Tourism

49. Decides to consider, as appropriate, in its future work relating to sustainable tourism, the issue of tourism as a pathway for introduction and spread of invasive alien species;

50. Urges Parties and other Governments, and regional bodies where appropriate, to take measures to address the issue of tourism as a pathway for introduction and spread of invasive alien species, taking into account the Guidelines on Biodiversity and Tourism Development adopted in decision VII/14, with particular emphasis on tourism in sites of high conservation value;

51. Encourages the World Tourism Organization, the International Air Transport Association, and other relevant international organizations to promote education and public awareness, for example through development of codes of practice, regarding the role of tourism as a pathway for introduction and spread of invasive alien species;

Pets, aquarium species, live bait, live food and plant seeds

52. Encourages relevant Government departments, consumer protection groups, industry, trade and shipment organizations, and other relevant organizations such as the Universal Postal Union and the Global Express Association, to raise awareness with consumers, including through Internet sites that facilitate transactions or may otherwise be visited by consumers, and to further study, as appropriate, current safe disposal measures for imported alien species, with a view to considering development of guidance or codes of practice regarding trade in pets, aquarium species and plant seeds, in particular disposal and discard of such species;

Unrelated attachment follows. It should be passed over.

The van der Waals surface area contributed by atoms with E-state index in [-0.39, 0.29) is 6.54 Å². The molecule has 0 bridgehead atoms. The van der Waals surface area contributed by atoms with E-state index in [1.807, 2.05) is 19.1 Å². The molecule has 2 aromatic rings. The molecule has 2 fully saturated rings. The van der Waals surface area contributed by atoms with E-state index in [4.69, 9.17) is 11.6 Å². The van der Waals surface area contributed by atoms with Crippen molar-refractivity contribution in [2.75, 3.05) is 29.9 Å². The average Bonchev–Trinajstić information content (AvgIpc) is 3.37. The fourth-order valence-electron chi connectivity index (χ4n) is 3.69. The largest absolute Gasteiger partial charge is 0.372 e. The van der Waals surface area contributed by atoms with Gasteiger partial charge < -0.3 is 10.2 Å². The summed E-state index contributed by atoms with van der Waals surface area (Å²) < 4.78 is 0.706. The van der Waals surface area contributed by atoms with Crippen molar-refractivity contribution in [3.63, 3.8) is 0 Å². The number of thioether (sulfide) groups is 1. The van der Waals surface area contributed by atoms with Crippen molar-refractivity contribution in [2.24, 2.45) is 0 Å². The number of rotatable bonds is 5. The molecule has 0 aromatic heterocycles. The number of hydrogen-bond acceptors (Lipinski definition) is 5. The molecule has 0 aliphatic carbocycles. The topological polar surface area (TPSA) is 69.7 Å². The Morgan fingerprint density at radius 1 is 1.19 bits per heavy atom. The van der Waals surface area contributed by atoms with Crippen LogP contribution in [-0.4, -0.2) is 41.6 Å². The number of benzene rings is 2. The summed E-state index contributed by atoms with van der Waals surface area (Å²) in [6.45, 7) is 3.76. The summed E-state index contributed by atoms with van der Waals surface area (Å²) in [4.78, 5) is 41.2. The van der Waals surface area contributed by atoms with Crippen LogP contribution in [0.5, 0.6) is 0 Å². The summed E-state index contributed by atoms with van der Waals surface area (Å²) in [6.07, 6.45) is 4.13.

53. Urges Parties and other Governments to take measures, as appropriate and consistent with their national and international obligations, to control import or export of pets, aquarium species, live bait, live food or plant seeds, that pose risks as invasive alien species;

54. Further urges Parties and other Governments to take action, as appropriate and consistent with their national and international obligations, to prevent and minimize introductions of known invasive species into the wild, including through measures addressing disposal and discard of such species;